Taming the torrent of TOYS

...consider me influenced

You’re well aware of the problem. So let’s cut straight to my fun solutions, all inspired by one of the best pieces of mom advice I’ve gotten: “Don’t focus on having a perfectly clean house, focus on having an EASY TO CLEAN house.”

It turns out, too many toys = too chaotic for creative play for my kids. Some psychology research also suggests that household chaos is correlated with adverse effects for kids and adults in general [1]. (So it’s not just me!) I needed a toy organization solution ASAP that addressed the following:

Requirement Solution
:mag_right: (prereader) kids know where to find things :heavy_check_mark: bin labels have pictures
:muscle: kids can put their stuff away :heavy_check_mark: no difficult-to-open/close lids or hard-to-reach bins
:eyes: visual overwhelm and clutter is reduced :heavy_check_mark: opaque white bins where possible
:heavy_check_mark: neutral-colored play space
:door: only a reasonable amount of toys are out :heavy_check_mark: some toys stay in the closet

And now for the details! TL;DR: you can jump straight to the following sections:

General toy categories

We have a baby jail and play mat set up in our living room (rather than a separate dedicated play room) because:

  • We don’t have a spare room.
  • Toys in the bedroom are too distracting for bedtime.
  • Kids bring their toys to wherever the grown-ups are anyway.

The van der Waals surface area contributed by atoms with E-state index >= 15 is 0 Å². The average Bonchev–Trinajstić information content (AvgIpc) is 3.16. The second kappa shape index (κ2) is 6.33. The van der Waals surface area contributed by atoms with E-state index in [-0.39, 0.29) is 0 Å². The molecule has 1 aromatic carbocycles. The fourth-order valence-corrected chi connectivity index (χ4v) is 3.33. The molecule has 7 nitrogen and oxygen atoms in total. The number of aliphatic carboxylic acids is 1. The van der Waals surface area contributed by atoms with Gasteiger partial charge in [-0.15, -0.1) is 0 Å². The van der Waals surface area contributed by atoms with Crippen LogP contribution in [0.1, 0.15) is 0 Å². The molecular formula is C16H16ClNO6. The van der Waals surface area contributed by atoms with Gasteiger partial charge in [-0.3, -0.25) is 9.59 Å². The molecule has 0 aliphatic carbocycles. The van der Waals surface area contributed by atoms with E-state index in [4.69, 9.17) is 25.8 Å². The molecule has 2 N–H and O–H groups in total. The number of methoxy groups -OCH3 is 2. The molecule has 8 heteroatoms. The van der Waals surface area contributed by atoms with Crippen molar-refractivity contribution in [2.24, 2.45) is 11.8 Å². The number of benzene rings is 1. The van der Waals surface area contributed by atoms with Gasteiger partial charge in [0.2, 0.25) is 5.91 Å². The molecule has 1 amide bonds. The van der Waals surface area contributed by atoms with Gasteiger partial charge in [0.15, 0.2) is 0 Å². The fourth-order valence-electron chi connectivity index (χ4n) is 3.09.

• Grown-ups can keep an eye on kiddos as needed.

These play space constraints meant that I needed to find functional (and aesthetic) systems to corral the mess and give me peace in my home. Here’s the baby jail with everything put away:


Can you see that my labels have cute little pictures? :heart_eyes: Here’s a closeup:


I don’t even own a label maker! I print labels out onto 8.5”x11” transparencies (that I had leftover from my entry closet organization project anyway). I stick them onto bins with clear packaging tape. These labels hold up super well and are easy to remove!

The pull out drawers are Ikea Trofast. This Trofast system is the most perfect, functional toy organization system for our space! No complaints.


I keep some toys that come with many smaller pieces in plastic zippered bags (see below). You’ll see these bags pop up for all sorts of organizing solutions.


Now I’ll take you to the kids’ closet…


The Trofast bins have matching lids that allow them to stack! (They’ll still slide into the organizers with the lids on, too.) Every month (give or take) we swap out some toy bins in the main area with toy bins in the closet.